The FDA estimates that 17 percent of the U.S. diet is composed of canned foods, yet there are currently no government safety standards limiting the amount of BPA in canned food. However, a study by the Environmental Working Group (EWG) found some concerning findings.
Keep Your Healthy Fruits and Veggies Fresh Longer!
Once you invest in fresh produce for the health of your family, protect your investment using the MiniMate Refrigerator Unit.
The MiniMate deodorizes (replacing baking soda boxes in the fridge) and kills potentially dangerous food-borne bacteria. This extends the freshness and life of many foods 3 to 4 times longer!
Plus, the MiniMate:
- Features an activated oxygen generator to eliminate odors, keep foods fresher longer and kill bacteria in your refrigerator
- Naturally kills odors without any cover-up scents or fragrance
- Reduces food spoilage and prevents cross-contamination of food odors
- Breaks down pesticides and herbicides on produce
The group contracted a national analytic laboratory to test 97 cans of food purchased at three major chain supermarkets in the United States. Thirty brands of food were tested, including varieties such as soda, canned tuna, peaches, pineapples, green beans, corn, infant formula and tomato and chicken noodle soups. What did they find?
One in 10 cans of food tested -- and one in three cans of infant formula -- contained enough BPA in a single serving to expose a woman or infant to BPA levels more than 200 times the government's traditional safe level of exposure for industrial chemicals.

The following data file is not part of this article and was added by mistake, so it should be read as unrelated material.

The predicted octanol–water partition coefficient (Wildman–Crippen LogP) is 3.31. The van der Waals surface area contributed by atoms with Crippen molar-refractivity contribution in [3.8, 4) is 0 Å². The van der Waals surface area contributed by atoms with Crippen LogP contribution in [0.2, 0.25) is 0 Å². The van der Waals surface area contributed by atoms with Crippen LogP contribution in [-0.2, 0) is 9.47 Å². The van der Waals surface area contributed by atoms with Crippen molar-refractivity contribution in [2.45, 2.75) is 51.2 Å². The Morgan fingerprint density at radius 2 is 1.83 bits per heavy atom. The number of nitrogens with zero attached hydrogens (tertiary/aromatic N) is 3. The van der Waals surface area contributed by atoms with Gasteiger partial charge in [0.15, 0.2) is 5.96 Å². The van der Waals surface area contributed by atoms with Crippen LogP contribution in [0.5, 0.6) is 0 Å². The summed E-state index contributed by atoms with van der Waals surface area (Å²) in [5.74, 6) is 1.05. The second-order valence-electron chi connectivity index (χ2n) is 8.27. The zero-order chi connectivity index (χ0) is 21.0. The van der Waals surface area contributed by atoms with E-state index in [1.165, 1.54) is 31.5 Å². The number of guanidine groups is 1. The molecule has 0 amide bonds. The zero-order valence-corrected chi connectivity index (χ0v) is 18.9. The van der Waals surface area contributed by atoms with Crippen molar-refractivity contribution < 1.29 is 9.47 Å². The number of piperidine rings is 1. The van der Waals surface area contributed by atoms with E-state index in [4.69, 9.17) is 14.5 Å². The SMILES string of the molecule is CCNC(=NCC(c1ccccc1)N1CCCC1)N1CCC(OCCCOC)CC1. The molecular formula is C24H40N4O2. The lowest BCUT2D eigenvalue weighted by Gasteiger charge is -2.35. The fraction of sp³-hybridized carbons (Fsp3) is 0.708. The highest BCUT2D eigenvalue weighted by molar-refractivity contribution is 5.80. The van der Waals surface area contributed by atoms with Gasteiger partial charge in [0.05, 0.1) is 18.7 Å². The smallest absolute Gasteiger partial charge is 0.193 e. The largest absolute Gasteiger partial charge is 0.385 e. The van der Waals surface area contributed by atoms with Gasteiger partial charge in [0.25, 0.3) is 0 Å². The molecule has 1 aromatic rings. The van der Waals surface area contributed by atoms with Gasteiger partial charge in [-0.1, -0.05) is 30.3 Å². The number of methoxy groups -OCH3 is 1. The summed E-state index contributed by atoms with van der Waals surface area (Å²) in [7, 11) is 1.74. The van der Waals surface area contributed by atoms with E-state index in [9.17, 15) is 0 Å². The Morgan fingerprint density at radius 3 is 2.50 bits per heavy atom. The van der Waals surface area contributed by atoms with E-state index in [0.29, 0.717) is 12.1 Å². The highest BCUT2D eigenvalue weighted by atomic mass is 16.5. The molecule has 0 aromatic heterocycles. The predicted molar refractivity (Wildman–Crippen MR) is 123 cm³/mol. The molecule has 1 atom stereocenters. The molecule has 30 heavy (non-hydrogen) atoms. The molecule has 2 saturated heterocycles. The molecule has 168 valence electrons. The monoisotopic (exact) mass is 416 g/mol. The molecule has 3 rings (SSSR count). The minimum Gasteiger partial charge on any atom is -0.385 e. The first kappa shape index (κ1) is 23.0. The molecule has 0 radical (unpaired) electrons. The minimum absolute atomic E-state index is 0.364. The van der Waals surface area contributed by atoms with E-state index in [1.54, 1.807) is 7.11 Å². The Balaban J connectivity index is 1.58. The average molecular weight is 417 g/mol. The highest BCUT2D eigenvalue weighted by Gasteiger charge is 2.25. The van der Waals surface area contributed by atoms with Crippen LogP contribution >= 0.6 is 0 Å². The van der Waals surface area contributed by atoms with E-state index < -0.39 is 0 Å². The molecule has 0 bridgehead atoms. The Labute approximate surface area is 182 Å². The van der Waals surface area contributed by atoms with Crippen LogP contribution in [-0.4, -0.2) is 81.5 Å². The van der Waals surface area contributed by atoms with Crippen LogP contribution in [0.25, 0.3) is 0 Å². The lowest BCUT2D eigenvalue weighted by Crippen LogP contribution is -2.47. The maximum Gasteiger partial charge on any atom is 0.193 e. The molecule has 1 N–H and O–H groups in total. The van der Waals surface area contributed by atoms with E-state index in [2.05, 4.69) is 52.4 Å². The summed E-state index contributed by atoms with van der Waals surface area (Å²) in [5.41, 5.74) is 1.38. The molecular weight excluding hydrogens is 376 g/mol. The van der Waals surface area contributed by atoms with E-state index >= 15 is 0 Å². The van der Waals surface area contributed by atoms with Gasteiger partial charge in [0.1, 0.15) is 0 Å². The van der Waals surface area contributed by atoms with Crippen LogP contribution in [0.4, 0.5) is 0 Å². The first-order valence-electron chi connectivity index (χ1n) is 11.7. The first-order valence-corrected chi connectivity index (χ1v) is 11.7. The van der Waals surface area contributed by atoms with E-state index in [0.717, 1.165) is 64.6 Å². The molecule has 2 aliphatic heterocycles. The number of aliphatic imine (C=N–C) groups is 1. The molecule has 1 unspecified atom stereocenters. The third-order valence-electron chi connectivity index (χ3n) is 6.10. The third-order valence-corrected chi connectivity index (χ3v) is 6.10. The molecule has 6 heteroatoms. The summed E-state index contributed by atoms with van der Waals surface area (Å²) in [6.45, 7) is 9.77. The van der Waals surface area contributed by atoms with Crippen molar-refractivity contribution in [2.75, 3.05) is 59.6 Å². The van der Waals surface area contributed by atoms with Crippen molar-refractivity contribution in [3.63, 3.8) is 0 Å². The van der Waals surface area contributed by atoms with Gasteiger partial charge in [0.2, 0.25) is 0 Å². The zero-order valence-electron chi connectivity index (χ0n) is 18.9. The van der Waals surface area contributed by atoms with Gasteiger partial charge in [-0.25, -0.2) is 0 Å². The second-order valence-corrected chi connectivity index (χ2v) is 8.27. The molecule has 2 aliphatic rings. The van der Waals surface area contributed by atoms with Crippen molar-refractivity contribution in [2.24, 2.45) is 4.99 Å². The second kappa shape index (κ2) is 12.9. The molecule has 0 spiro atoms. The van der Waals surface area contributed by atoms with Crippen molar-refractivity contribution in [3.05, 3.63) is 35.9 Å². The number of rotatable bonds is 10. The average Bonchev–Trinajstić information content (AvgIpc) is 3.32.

Among the worst foods tested -- chicken soup, infant formula and ravioli -- just one to three servings of the food contained levels of BPA that caused serious adverse effects in animal tests.
The bulk of BPA exposure definitely comes from food," says Jovana Ruzicic, a spokesperson for the Environmental Working Group.
As an aside, many canned goods also contain additives such as MSG, artificial flavors, preservatives, salt and artificial colors.
What are Your Options for Truly Safe Food?
If you choose to limit canned foods in your diet either because of nutrient concerns or the potential of toxic BPA, there are many other options. The top tips include:
Choose fresh produce that's locally grown. This way the produce is just-picked and the nutrients are still at their peak. To keep your produce fresher, longer, simply put a MiniMate Refrigerator Unit in your fridge (it keeps food fresh for three to four times longer than normal!).
Choose glass instead of cans. Many popular canned foods, such as soup, beans, soda and more, are available in glass jars or bottles.
Choose frozen veggies instead of canned varieties. They're just as convenient, without the plastic tin-can linings.
If you do buy canned foods, try to buy organic varieties and always read labels. Watch out for excess amounts of salt, sugar, corn syrup or any artificial ingredients and preservatives.
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Environmental Working Group March 5, 2007
FDA/CFSAN Food Safety A to Z Reference Guide